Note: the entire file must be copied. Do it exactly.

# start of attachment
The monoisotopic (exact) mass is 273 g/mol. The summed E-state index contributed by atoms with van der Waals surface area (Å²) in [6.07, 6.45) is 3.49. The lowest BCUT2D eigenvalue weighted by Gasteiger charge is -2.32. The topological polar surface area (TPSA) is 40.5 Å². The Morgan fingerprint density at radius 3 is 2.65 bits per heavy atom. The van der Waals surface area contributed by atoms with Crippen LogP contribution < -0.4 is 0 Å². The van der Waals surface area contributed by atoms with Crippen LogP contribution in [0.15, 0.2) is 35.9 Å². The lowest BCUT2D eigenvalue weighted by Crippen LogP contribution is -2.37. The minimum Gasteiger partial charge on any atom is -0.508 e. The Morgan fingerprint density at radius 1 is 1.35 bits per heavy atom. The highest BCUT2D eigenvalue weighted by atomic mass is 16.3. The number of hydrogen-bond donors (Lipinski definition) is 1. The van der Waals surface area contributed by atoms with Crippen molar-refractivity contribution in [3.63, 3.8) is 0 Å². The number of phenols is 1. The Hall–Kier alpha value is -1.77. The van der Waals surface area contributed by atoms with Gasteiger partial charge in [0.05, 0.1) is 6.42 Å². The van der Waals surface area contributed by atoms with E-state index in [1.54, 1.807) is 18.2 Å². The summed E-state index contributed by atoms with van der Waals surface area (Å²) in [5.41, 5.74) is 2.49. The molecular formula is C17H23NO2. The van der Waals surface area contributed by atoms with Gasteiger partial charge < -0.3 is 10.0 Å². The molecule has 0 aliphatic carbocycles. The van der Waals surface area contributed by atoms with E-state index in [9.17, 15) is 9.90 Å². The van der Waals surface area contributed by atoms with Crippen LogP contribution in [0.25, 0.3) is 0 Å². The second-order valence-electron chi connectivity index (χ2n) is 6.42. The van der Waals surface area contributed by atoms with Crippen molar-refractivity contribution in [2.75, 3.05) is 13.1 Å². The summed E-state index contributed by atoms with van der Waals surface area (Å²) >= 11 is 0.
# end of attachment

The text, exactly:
The monoisotopic (exact) mass is 273 g/mol. The summed E-state index contributed by atoms with van der Waals surface area (Å²) in [6.07, 6.45) is 3.49. The lowest BCUT2D eigenvalue weighted by Gasteiger charge is -2.32. The topological polar surface area (TPSA) is 40.5 Å². The Morgan fingerprint density at radius 3 is 2.65 bits per heavy atom. The van der Waals surface area contributed by atoms with Crippen LogP contribution < -0.4 is 0 Å². The van der Waals surface area contributed by atoms with Crippen LogP contribution in [0.15, 0.2) is 35.9 Å². The lowest BCUT2D eigenvalue weighted by Crippen LogP contribution is -2.37. The minimum Gasteiger partial charge on any atom is -0.508 e. The Morgan fingerprint density at radius 1 is 1.35 bits per heavy atom. The highest BCUT2D eigenvalue weighted by atomic mass is 16.3. The number of hydrogen-bond donors (Lipinski definition) is 1. The van der Waals surface area contributed by atoms with Crippen molar-refractivity contribution in [3.63, 3.8) is 0 Å². The number of phenols is 1. The Hall–Kier alpha value is -1.77. The van der Waals surface area contributed by atoms with Gasteiger partial charge in [0.05, 0.1) is 6.42 Å². The van der Waals surface area contributed by atoms with E-state index in [1.54, 1.807) is 18.2 Å². The summed E-state index contributed by atoms with van der Waals surface area (Å²) in [5.41, 5.74) is 2.49. The molecular formula is C17H23NO2. The van der Waals surface area contributed by atoms with Gasteiger partial charge < -0.3 is 10.0 Å². The molecule has 0 aliphatic carbocycles. The van der Waals surface area contributed by atoms with E-state index in [9.17, 15) is 9.90 Å². The van der Waals surface area contributed by atoms with Crippen LogP contribution in [0.25, 0.3) is 0 Å². The second-order valence-electron chi connectivity index (χ2n) is 6.42. The van der Waals surface area contributed by atoms with Crippen molar-refractivity contribution in [2.75, 3.05) is 13.1 Å². The summed E-state index contributed by atoms with van der Waals surface area (Å²) >= 11 is 0.